My Kaapsehoop race review

I remember putting my leave in at work for the Kaapsehoop road race at the beginning of the year, thinking that the race was months away. But as we’ve all seen, the end of the year has arrived in supersonic speed. Our road trip to run our 4th Kaapsehoop road race arrived sooner than we thought. I was undertrained.

The breathtaking Mbombela Stadium with its giraffes and zebra lines. Love it!

I downgraded to the 10km race which meant I could legitimately collect my race t-shirt at registration and keep busy while KK ran his marathon.

Being married to an engineer, most events are planned down to the last minute. We have a holiday packing spreadsheet and a pretty good idea of exactly how the weekend will pan out. But things didn’t always go according to plan.

It’s Nelspruit so you’d expect hot and humid weather. But it dropped to 13 degrees and I was lucky I had packed in a warm top. KK had only packed in shorts and slops.

Milkshakes are at another level nowadays! KK was not complaining.

We stopped for a light lunch at Halls Farm Stall knowing we’d be tucking into saucy pastas later on.

I found this gorgeous Pinocchio at the Farm Stall. I’ve renamed him Stoute Kabouter!

Our carbo-loading plans were dashed when we arrived at the Riverside Mall to discover that the Primi had closed down. KK started to panic. In his mind, an early supper of gnocchi or Alfredo would fill his belly nicely and he’d be ready to run. Now what?

We ended up at the Mugg ‘n Bean. Disappointed. A Milky Lane soft serve ice cream saved my day.

What makes the Kaapsehoop race unique is the 3am bus trips to the start of the race. Shivering in the foggy forest waiting for the gun to signal the start of the race, followed by 42/21kms of downhills. It all adds to the experience of the day.

My 10km race as we headed out for 5kms, to turn back for 5kms.

Done! Not as fast as I would have liked. But I enjoyed it.

My 10km race was the last few kilometers of the marathon route. It’s the ruthless and relentless finishing climb into the Mbombela Stadium. For most of the runners, it’s a painful walk.

The 10km route – down and then up again.

The good news? KK qualified for Comrades! He ran a 3:54 and was thrilled with his time. He has battled injuries for over a year and the smile on his face as he crossed that line… priceless.

It was a good weekend away. We spent a few hours (because that’s all you can do) in Kaapsehoop itself, spotting a few horses.

We also regrouped with some of our running junkies for a hearty Italian meal on Saturday evening.

The races we ran this year, focused more on 10km distances.

It’s the final official road race for us for 2018. When I look back, it’s been a year of rest. It’s been a year of scaling down, focusing more on strength training. But it’s been a welcoming relief not to have the pressure that running often brings.

I suspect next year will be different. KK is rearing to go!

Running with the horses: a race review of Kaapsehoop

We’ve never run Kaapsehoop before but had heard many reviews of the race itself. Fast, easy, downhill all the way. Great for a PB. Running with wild horses. It sounded magical, so off we went.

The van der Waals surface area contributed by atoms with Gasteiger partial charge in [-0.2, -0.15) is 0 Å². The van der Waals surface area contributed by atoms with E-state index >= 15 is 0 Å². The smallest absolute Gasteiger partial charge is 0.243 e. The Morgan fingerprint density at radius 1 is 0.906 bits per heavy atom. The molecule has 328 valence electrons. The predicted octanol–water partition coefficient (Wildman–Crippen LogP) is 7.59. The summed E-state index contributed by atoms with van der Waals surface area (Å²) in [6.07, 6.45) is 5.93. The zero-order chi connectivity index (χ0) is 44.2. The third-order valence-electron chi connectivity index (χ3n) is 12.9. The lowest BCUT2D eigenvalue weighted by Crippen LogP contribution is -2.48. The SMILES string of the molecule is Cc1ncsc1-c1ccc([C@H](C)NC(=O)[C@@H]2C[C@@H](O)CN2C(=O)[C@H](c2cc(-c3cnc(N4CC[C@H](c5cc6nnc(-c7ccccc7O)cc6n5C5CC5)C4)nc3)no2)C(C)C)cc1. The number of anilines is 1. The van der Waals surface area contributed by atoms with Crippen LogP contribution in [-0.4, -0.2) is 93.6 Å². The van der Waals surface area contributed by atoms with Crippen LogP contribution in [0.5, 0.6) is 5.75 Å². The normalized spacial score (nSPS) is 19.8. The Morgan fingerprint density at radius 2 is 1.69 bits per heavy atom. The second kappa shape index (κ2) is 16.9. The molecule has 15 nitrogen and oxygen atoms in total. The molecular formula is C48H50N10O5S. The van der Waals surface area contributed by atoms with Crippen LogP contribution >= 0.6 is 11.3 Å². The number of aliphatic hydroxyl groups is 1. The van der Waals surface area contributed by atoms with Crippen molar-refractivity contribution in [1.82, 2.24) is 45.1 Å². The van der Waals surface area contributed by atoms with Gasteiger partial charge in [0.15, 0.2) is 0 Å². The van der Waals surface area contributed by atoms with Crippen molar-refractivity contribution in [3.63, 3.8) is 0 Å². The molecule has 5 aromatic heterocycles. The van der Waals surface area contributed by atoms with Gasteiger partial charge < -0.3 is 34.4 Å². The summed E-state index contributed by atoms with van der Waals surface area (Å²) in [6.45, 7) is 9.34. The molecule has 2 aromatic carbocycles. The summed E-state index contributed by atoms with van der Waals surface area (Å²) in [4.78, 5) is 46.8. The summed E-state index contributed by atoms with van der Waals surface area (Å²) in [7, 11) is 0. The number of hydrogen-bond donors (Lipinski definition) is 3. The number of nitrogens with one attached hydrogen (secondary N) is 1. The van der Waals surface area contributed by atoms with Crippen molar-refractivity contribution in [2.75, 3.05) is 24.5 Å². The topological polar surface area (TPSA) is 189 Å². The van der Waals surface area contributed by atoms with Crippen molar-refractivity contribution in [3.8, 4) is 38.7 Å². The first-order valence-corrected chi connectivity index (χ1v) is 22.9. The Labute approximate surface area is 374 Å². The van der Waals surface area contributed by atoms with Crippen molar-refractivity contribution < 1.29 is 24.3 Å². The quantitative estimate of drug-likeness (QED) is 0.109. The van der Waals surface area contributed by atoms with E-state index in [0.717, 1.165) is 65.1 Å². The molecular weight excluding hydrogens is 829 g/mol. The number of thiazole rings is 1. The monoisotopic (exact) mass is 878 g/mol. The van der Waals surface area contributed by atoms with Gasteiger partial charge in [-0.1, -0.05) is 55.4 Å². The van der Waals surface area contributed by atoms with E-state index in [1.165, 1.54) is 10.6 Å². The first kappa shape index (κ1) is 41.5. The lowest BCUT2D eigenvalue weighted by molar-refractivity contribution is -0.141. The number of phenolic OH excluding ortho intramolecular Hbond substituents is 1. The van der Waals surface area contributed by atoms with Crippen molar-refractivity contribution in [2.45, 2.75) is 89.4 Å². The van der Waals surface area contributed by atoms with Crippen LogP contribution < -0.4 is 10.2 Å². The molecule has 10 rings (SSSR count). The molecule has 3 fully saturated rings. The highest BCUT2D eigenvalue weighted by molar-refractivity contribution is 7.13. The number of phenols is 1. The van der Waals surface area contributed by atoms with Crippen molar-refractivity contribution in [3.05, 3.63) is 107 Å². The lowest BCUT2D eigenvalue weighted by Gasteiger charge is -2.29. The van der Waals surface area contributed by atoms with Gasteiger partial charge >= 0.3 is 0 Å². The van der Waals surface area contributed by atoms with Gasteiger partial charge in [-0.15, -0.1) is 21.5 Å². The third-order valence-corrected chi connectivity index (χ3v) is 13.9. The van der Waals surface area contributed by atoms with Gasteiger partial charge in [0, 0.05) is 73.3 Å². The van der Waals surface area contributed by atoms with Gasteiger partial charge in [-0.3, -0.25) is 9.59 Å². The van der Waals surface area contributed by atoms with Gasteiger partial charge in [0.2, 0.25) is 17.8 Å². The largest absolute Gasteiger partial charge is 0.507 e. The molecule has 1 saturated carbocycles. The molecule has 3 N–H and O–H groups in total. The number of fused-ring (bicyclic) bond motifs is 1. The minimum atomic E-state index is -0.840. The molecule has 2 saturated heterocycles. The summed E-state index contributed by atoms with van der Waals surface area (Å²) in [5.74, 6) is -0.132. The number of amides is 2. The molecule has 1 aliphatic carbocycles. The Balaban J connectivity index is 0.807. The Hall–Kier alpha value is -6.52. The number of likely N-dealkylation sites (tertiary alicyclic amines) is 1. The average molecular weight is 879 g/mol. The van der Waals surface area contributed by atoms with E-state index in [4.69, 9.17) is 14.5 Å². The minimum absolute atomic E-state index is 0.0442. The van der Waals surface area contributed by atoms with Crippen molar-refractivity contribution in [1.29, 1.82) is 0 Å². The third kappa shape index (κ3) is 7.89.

The race profile. Downhill all the way home.

The race profile. Downhill all the way home.

My highlights of the race:

  • Race number collection was super quick and easy. It’s the first time I’ve seen the Mbombela Stadium & it’s stunning. KK got so caught up in the excitement, he decided to upgrade to the 21km.
  • Busses on the morning of the race were on time & made the run even more adventurous being driven up to the start of the race. Doing “my business” in the forest because the port-a-loo queue was so long is another story!
  • The water points were excellent! In that boiling hot sun, the water was ice cold at every stop. They even increased the water stops closer to the finish, knowing full well that this is where runners would need it most in that heat!
  • Snacks, such as bananas, oranges and even koeksisters (yup!) were on offer at the water points. Even Vaseline.
  • Ice in cups of Coke as you crossed the finish line. What a delightful experience! It’s the little things…
    Race entries at the Mbombela Stadium. Is it just me or can you see the giraffes?

    Race entries at the Mbombela Stadium. Is it just me or can you see the giraffes?

    Running club tents erected at the finish

    Running club tents erected at the finish

What I thought would be an easy race because it was mainly downhill all the way proved to be quite challenging for me. I know that I dislike hate flat races. But downhill ones aren’t exactly easy either. I was consistent in my pace but not that much faster. Running downhill felt like it took loads more energy.

The road had an uncomfortable camber for almost the entire way and I woke up the next morning with blisters between my toes but only on my right foot. The heat made it pretty tough too and I take off my running peak to the marathon runners who battled it out on the road in those temperatures!

What I lacked in speed on the downhills I certainly made up for on the hills. The last three km’s were hell but I felt strong. I’m quite happy with my time. I had hoped to run under 2:40 but came in at 2:44 (my Pick ‘n Pay & Vaal PB) which is great considering I’ve struggle to run under 2:50 since picking up with 21km runs at the end of winter. I can only improve on this and Dischem is coming up in January.

I was so happy to see that finish line!

I was so happy to see that finish line!

So did we see any wild horses? Nope, which means we must go back, right? And besides, with such a well organised race in such a beautiful setting, it’s an easy decision.

We stayed with friends at Pine Lake Resort and woke up to this spectacular view every morning

We stayed with friends at Pine Lake Resort and woke up to this spectacular view every morning